Amtrak trains returned to a normal schedule through the Sierra Nevada mountains Saturday, two days after the fatal derailment of a runaway maintenance train spilled thousands of gallons of diesel and hydraulic fluid and damaged 600 feet of track in a thickly forested canyon.
The first freight train rolled through the accident scene by midmorning Friday. Crews worked the rest of the day repairing a parallel set of tracks that was also damaged in the accident about 60 miles east of Sacramento.
The crash backed up freight and passenger rail traffic both ways along the busy east-west corridor.
“Yesterday they had some delays just because of congestion,” Amtrak spokeswoman Tracy Connell said on Saturday. “They have normal operations today.”
Two employees of the train operator, South Carolina-based Harsco Track Technologies, were killed Thursday as the train sped up on a steep mountain descent, then flipped off the tracks at a curve. Frantic efforts to slow the train failed, eight surviving crew members told investigators Friday.
The Placer County sheriff-coroner’s office said Saturday that the identities of the two workers will not be released until at least Monday, pending notification of family members.
Investigators led by the National Transportation Safety Board on Saturday interviewed a Union Pacific conductor who was on the train, said Dave Watson, the board’s investigator in charge. The conductor’s testimony matched the accounts of other crew members questioned Friday, Watson said in a telephone interview.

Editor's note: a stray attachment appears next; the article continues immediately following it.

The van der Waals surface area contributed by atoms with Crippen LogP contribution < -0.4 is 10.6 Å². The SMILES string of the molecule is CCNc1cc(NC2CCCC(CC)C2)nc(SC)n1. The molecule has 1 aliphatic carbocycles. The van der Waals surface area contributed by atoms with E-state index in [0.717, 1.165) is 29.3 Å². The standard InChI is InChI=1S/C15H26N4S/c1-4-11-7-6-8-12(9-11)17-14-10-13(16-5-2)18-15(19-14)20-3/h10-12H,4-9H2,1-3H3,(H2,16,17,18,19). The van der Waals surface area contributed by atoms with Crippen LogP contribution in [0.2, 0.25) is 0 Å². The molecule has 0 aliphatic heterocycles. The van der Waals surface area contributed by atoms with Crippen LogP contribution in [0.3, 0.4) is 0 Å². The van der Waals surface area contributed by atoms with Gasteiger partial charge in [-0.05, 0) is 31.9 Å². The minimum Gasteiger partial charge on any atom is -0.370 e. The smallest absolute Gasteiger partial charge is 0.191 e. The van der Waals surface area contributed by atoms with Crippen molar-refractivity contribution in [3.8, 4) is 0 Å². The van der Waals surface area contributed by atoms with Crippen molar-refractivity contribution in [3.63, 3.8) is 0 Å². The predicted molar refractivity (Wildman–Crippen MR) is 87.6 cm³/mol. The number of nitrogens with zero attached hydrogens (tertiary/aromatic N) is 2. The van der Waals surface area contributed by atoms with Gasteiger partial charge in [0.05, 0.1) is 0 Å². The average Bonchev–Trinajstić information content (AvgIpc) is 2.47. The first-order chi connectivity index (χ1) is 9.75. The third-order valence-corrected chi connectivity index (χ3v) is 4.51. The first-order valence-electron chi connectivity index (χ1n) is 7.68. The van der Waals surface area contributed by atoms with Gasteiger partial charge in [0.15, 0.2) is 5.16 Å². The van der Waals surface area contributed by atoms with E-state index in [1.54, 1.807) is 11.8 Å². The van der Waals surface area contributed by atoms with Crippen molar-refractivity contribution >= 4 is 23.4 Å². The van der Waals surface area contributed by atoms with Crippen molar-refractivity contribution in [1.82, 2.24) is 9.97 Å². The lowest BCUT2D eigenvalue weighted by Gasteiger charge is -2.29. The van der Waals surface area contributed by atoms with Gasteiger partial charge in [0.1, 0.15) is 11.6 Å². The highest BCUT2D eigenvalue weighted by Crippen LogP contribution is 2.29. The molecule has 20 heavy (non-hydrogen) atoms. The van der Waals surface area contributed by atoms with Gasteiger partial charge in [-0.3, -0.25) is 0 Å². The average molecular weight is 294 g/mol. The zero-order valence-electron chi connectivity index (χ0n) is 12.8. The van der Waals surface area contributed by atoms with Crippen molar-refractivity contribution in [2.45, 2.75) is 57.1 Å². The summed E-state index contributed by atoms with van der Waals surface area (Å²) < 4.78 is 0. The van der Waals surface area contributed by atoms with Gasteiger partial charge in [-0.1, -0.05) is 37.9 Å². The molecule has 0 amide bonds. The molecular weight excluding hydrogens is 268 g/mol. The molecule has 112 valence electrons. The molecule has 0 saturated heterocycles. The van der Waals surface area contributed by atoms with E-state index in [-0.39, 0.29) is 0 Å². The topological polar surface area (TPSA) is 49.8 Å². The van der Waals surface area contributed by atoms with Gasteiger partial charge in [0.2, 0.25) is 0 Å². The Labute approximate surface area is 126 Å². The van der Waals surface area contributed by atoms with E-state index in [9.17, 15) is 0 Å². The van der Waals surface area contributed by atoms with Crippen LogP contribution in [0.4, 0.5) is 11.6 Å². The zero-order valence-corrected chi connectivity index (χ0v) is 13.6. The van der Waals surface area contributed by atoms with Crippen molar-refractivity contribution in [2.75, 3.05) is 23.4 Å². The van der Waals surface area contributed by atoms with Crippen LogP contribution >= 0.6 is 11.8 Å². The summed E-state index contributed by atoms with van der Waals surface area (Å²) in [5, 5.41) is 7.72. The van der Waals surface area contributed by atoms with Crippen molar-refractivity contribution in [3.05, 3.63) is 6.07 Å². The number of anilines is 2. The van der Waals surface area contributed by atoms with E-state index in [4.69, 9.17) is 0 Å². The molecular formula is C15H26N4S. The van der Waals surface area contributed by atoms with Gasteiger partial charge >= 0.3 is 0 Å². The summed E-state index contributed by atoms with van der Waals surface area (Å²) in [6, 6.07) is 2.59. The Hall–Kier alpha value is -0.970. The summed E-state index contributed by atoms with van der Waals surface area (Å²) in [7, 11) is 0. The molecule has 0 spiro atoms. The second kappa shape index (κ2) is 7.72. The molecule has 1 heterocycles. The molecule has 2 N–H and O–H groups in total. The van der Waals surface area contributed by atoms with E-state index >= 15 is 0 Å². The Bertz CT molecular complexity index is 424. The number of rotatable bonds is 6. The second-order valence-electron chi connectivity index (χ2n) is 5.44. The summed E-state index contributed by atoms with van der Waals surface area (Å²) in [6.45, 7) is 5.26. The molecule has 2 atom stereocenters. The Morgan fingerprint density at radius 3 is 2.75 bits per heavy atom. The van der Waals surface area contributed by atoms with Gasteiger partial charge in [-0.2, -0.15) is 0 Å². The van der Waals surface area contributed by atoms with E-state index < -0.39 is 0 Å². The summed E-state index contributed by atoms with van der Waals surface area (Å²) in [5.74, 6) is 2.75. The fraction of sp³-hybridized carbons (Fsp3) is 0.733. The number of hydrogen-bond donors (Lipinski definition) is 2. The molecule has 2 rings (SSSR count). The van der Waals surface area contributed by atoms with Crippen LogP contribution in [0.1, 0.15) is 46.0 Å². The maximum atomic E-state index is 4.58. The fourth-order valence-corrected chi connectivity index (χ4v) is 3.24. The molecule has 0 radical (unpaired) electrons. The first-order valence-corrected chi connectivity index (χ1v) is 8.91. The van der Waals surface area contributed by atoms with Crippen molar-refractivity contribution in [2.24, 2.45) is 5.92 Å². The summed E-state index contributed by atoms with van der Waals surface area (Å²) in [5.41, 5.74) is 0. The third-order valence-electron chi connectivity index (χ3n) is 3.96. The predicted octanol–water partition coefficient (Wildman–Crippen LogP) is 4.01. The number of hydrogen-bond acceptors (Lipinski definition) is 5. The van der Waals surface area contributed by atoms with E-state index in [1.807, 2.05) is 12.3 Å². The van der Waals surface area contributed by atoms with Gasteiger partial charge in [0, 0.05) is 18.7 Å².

On Sunday, they plan to examine the brakes and other equipment on two locomotives and two other rail cars that have been moved to a Union Pacific rail yard. They also hope to retrieve information from the train’s so-called events recorder, similar to a jetliner’s black box, after initial attempts failed.
“They don’t look damaged. There’s no impact damage. We tried to download them and could not, and we don’t know why. There may not be any data on them,” Watson said.
If the second attempt fails Sunday, the recorders will be removed and sent to experts to see if they can find the missing data, he said.
A final report on what caused the crash isn’t likely for about a year, Watson said.
The train carried 11,000 gallons of diesel and 6,000 gallons of hydraulic fluid, along with acetylene, oxygen and propane. It was transporting a piece of maintenance equipment called a grinding machine from Reno, Nev., to the Sacramento suburb of Roseville when it derailed about two miles south of Interstate 80 near Baxter.
The crash spilled thousands of gallons of fuel and other chemicals. Crews hired by the U.S. Environmental Protection Agency removed fuel-soaked leaves and forest debris for 400 yards downhill from the crash scene, racing to beat a Saturday rain storm that could wash the chemicals into the American River, said Dan Suter, who was overseeing the cleanup for the EPA.
The maintenance train’s purpose is to smooth out worn-down sections of track. It was likened to a “rolling mechanic’s shop,” with a tanker carrying diesel fuel for the locomotive and the other rail cars carrying equipment and drums filled with an assortment of fuels and fluids.
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